(Yicai Global) March 27 -- China has cut more subsidies than expected for the new energy vehicle sector with pure electric cars unable to go for more than 250 kilometers on a single charge no longer eligible for the incentives.
The government has reduced subsidies in the sector by around half on average compared with last year, the finance ministry confirmed in a policy document, adding that all such incentives will end in 2020.
Although the new rules took effect yesterday, there is a transition period running to June 25 for vehicles that enjoyed subsidies last year but are longer able to do so due to the new policy. They will receive proportional payouts based on policies and regulations.
China should steadily raise the threshold required for energy capacity in NEV batteries, the document states, adding that the mileage range requirements for PEVs should also increase.
For example, NEVs with a minimum autonomy of 150km are eligible for subsidies based on last year's rules but this has now been raised to 250km. The subsidy for PEVs able to run continuously for over 400km has been halved to CNY25,000 (USD3,700) from CNY50,000 last year.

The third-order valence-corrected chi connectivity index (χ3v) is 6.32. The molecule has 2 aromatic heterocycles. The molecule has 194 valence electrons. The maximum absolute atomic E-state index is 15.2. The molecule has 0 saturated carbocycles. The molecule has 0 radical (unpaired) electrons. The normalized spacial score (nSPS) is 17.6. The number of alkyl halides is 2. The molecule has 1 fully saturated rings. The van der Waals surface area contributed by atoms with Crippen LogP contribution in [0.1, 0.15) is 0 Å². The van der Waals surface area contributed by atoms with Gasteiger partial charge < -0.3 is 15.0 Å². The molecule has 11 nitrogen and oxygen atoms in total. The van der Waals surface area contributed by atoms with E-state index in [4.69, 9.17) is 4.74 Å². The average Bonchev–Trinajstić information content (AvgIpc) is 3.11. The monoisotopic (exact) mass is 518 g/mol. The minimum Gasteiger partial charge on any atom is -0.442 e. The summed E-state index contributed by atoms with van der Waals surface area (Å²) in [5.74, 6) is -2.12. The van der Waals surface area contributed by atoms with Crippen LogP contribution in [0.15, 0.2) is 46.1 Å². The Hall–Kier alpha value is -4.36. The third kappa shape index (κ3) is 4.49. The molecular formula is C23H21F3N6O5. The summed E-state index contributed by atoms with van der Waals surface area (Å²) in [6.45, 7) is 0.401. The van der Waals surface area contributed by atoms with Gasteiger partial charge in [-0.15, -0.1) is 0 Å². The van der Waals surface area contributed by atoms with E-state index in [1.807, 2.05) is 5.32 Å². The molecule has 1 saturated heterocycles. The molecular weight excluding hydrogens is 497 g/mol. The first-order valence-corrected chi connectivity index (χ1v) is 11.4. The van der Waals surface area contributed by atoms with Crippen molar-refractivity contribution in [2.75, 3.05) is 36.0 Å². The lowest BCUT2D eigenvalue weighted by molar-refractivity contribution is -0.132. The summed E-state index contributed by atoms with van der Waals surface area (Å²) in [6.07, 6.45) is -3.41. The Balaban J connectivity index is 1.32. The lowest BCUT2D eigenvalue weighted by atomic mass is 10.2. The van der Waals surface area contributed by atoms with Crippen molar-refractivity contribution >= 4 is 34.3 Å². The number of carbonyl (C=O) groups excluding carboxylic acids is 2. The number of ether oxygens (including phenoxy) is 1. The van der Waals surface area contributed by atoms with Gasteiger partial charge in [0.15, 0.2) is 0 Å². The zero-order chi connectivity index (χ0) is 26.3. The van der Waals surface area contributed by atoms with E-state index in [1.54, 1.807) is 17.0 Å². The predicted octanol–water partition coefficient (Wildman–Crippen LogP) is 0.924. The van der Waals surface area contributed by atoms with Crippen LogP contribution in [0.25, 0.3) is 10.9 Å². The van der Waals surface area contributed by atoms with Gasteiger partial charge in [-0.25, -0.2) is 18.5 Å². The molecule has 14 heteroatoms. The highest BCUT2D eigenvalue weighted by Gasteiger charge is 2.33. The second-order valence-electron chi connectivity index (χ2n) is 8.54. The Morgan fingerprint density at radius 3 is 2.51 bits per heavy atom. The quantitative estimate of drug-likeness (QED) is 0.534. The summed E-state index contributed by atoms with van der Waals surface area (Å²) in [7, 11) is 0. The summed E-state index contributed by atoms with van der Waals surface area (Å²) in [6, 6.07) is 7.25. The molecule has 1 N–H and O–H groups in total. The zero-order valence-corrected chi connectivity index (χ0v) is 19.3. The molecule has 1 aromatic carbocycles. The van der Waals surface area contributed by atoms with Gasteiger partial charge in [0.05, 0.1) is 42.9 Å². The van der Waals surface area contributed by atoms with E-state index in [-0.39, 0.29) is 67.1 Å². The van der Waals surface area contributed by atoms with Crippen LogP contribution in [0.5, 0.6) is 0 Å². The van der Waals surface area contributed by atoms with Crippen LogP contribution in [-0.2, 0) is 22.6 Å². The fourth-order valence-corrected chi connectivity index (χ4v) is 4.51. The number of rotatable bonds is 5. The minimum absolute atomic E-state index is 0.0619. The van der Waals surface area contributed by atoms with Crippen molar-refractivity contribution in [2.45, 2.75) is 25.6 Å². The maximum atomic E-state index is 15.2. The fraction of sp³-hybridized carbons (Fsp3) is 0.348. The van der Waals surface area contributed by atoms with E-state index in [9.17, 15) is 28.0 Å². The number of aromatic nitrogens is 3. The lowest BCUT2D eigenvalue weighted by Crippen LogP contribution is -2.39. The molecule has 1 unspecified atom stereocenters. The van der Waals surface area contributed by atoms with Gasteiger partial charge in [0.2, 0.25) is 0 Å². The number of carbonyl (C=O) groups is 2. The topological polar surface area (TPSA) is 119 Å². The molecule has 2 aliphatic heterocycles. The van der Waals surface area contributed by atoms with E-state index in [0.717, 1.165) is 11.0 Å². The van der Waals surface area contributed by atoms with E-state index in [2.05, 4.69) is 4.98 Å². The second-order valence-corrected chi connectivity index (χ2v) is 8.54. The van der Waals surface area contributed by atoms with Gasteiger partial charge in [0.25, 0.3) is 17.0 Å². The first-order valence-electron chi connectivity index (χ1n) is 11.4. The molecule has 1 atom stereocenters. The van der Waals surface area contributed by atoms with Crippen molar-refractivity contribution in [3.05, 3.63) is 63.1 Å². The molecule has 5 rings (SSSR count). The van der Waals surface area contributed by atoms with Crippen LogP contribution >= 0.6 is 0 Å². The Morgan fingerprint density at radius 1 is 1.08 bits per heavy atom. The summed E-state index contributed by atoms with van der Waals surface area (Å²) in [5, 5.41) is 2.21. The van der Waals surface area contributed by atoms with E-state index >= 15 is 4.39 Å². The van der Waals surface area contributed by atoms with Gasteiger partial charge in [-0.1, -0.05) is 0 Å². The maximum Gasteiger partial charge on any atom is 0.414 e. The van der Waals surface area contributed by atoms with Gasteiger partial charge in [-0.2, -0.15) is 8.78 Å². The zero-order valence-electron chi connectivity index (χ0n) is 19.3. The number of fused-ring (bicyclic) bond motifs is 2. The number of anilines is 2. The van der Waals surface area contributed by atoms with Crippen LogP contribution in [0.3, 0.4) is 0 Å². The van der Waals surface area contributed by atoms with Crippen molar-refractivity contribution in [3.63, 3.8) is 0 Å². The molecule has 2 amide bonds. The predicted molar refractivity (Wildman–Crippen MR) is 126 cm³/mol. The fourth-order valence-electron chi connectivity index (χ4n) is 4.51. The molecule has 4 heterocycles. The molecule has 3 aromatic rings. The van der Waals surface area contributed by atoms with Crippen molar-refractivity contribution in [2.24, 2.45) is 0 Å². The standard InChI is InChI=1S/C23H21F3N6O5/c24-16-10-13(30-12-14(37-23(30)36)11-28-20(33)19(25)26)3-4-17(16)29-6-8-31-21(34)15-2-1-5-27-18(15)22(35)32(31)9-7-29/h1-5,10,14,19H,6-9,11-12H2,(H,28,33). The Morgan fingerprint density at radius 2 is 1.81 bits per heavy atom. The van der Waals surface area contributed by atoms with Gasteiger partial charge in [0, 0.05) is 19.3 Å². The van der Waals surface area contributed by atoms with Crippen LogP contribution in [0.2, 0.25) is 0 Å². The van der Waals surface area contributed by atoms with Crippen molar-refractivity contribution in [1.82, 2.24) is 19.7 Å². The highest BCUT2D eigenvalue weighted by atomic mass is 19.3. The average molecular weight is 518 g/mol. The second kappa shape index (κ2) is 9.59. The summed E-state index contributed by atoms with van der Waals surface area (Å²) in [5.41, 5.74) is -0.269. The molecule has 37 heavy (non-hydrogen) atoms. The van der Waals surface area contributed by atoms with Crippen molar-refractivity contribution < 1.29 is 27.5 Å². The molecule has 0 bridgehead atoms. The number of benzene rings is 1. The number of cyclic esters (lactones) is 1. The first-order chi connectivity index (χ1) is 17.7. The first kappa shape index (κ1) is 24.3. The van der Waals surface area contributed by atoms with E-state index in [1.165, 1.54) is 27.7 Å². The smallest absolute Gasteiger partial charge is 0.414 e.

The document requires local governments to stop subsidizing NEV purchases, except for electric buses and fuel-cell vehicles, after the transition period. It also calls for the redirection of funding toward related infrastructure such as charging facilities and hydrogen refueling stations, as well as the improvement of other supporting services.
"Lowering the subsidies significantly is quite reasonable," said Cui Dongshu, secretary-general of the China Passenger Car Association, adding that it will not affect NEV sales which continue to rise. "The sector should still be able to maintain rapid development while accelerating its market-oriented transformation," he added.
NEV makers previously focused on subsidy policies when forming product portfolios, said Zeng Zhiling, general manager at the Shanghai unit of consultancy LMC Automotive. As a result, domestic brands concentrate on the low-end market since they only care about short-term interest when developing products, while most models launched barely meet minimum subsidy standards, he said, adding that many products with a low range will be eliminated thanks to the changes.
The central government began to promote subsidies for NEVs in 2009 to foster industrial development. The country's production of such cars grew 59.9 percent to 1.27 million last year, while sales rose 61.7 percent to 1.25 million.
Editor: William Clegg